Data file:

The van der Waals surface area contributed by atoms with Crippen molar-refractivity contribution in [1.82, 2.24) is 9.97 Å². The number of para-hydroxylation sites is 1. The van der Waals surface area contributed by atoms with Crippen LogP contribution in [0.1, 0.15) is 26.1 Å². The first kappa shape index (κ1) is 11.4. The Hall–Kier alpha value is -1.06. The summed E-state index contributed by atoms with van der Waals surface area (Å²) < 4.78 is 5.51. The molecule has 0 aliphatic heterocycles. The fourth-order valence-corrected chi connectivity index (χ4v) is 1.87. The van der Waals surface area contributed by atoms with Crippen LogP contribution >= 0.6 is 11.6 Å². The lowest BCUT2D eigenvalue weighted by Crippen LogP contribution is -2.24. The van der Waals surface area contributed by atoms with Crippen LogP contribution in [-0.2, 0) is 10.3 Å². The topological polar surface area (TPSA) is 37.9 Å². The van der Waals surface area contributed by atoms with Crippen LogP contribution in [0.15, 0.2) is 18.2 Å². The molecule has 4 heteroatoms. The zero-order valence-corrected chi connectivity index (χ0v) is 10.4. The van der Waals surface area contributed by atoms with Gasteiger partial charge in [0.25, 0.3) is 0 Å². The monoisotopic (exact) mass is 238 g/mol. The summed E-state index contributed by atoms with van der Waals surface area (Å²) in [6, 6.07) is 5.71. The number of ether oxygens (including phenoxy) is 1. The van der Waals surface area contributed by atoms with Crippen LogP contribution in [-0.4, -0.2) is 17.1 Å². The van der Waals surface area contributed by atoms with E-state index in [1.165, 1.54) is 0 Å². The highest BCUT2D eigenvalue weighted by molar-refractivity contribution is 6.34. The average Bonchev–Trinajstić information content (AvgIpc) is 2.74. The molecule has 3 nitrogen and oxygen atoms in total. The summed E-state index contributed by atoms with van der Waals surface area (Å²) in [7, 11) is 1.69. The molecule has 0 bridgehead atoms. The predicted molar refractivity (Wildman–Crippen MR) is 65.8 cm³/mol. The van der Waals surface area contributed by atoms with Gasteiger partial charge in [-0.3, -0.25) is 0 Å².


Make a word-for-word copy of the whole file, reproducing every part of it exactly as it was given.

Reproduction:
The van der Waals surface area contributed by atoms with Crippen molar-refractivity contribution in [1.82, 2.24) is 9.97 Å². The number of para-hydroxylation sites is 1. The van der Waals surface area contributed by atoms with Crippen LogP contribution in [0.1, 0.15) is 26.1 Å². The first kappa shape index (κ1) is 11.4. The Hall–Kier alpha value is -1.06. The summed E-state index contributed by atoms with van der Waals surface area (Å²) < 4.78 is 5.51. The molecule has 0 aliphatic heterocycles. The fourth-order valence-corrected chi connectivity index (χ4v) is 1.87. The van der Waals surface area contributed by atoms with Crippen LogP contribution >= 0.6 is 11.6 Å². The lowest BCUT2D eigenvalue weighted by Crippen LogP contribution is -2.24. The van der Waals surface area contributed by atoms with Crippen LogP contribution in [-0.2, 0) is 10.3 Å². The topological polar surface area (TPSA) is 37.9 Å². The van der Waals surface area contributed by atoms with Crippen LogP contribution in [0.15, 0.2) is 18.2 Å². The molecule has 4 heteroatoms. The zero-order valence-corrected chi connectivity index (χ0v) is 10.4. The van der Waals surface area contributed by atoms with Gasteiger partial charge in [0.25, 0.3) is 0 Å². The monoisotopic (exact) mass is 238 g/mol. The summed E-state index contributed by atoms with van der Waals surface area (Å²) in [6, 6.07) is 5.71. The number of ether oxygens (including phenoxy) is 1. The van der Waals surface area contributed by atoms with Crippen LogP contribution in [-0.4, -0.2) is 17.1 Å². The van der Waals surface area contributed by atoms with E-state index in [1.165, 1.54) is 0 Å². The highest BCUT2D eigenvalue weighted by molar-refractivity contribution is 6.34. The average Bonchev–Trinajstić information content (AvgIpc) is 2.74. The molecule has 3 nitrogen and oxygen atoms in total. The summed E-state index contributed by atoms with van der Waals surface area (Å²) in [7, 11) is 1.69. The molecule has 0 bridgehead atoms. The predicted molar refractivity (Wildman–Crippen MR) is 65.8 cm³/mol. The van der Waals surface area contributed by atoms with Gasteiger partial charge in [-0.3, -0.25) is 0 Å².